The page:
Interactive Content Apps for Tablets, Smart Phones Create Revenue Opportunities
Printing industry executives often lament the loss of print business to new media. Digital content, from Websites and e-books to smartphones and tablets, has eroded public demand for traditional print, with no foreseeable change in sight. EP and inkjet digital printing has helped stem the tide, but many printing and graphic service companies are still seeking new ways to help their bottom line.
For printers that already offer layout and design services, an unexpected revenue source (or at least a way to retain customer loyalty) may be digital media itself, in the form of interactive apps for tablets and smartphones. Unlike Websites, apps can be created with the same tools used to produce printed pages. With a modest software investment, plus incremental training of existing staff, printers can offer their clients supplemental interactive collateral—to complement their printed products.
Some printers—especially those that serve the print needs of publishers—are already offering these services. Columbia, MD-based Cenveo Publisher Services recently added tablet and smartphone apps to their list of services. (See sidebar)
Program Apps vs. Content Apps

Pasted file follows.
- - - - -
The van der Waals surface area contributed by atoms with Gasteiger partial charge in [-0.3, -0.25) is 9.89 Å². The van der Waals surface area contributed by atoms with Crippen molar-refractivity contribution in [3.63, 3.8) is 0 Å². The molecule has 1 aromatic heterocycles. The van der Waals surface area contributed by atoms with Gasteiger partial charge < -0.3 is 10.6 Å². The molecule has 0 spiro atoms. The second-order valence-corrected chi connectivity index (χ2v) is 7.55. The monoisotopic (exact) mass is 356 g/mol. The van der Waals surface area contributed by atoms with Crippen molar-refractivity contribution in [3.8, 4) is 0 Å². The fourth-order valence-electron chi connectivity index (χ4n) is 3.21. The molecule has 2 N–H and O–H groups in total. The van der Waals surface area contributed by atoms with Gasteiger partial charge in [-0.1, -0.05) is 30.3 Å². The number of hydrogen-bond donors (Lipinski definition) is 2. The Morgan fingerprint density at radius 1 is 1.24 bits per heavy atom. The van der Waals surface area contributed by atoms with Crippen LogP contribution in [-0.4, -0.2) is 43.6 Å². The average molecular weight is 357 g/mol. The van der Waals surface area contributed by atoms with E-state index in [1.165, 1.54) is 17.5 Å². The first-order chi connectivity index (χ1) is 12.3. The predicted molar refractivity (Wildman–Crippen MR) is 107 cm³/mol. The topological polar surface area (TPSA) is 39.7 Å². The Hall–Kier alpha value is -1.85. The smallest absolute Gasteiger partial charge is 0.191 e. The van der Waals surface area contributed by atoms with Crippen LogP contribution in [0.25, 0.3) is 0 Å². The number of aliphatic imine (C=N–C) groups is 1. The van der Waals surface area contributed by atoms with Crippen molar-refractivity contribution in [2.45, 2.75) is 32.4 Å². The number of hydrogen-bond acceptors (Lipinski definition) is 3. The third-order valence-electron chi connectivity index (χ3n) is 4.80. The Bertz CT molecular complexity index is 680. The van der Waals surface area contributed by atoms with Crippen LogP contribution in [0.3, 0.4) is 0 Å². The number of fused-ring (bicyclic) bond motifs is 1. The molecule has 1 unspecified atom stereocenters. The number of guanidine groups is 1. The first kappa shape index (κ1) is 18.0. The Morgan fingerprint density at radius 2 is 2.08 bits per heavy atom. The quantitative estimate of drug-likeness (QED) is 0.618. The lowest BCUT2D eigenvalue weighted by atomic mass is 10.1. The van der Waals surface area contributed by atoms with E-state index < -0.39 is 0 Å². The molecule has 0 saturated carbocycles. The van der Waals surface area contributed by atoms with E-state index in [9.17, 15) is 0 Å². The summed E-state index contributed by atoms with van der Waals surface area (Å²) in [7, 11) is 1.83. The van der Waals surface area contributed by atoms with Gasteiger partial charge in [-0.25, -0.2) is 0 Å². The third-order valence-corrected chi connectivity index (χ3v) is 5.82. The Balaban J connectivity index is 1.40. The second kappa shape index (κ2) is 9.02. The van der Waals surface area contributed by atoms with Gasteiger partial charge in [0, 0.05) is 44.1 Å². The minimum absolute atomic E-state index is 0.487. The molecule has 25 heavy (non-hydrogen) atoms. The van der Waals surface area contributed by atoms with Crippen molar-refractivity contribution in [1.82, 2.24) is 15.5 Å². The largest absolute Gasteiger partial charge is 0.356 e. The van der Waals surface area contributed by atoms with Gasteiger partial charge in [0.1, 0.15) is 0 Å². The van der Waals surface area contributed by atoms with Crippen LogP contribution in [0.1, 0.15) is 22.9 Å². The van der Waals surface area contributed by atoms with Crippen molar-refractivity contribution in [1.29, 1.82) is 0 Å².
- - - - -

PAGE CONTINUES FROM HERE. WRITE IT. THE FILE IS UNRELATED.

When most people talk about tablet or smartphone apps, they're usually thinking of programs like Angry Birds, Email, YouTube or mobile browsers. Such programs are the domain of software developers, however. A different class of app, focusing on content more than specialized computing tasks, is rapidly gaining the attention of book and magazine publishers. These content apps are more than just glorified print facsimiles. They offer an array of interactive media designed to engage the reader—ideally as an additional or supplemental experience for subscribers.
Content apps appeal to more than just magazine publishers. Businesses are beginning to experiment with digital brochures and catalogs designed for tablet devices. Rather than hire dedicated programmers, these businesses are looking to common desktop publishing environments—enhanced to produce tablet content.
John Parsons (firstname.lastname@example.org), former Editorial Director of The Seybold Report, is an independent writer, ghostwriter, and editor. He is the co-author of the interactive printed textbook, Introduction to Graphic Communication, on the art, science and business of print, which has been adopted by Ryerson, Arizona State, the University of Houston, and many other schools and vocational training centers. Custom editions of the book are under consideration by major printing companies and franchises for internal training purposes.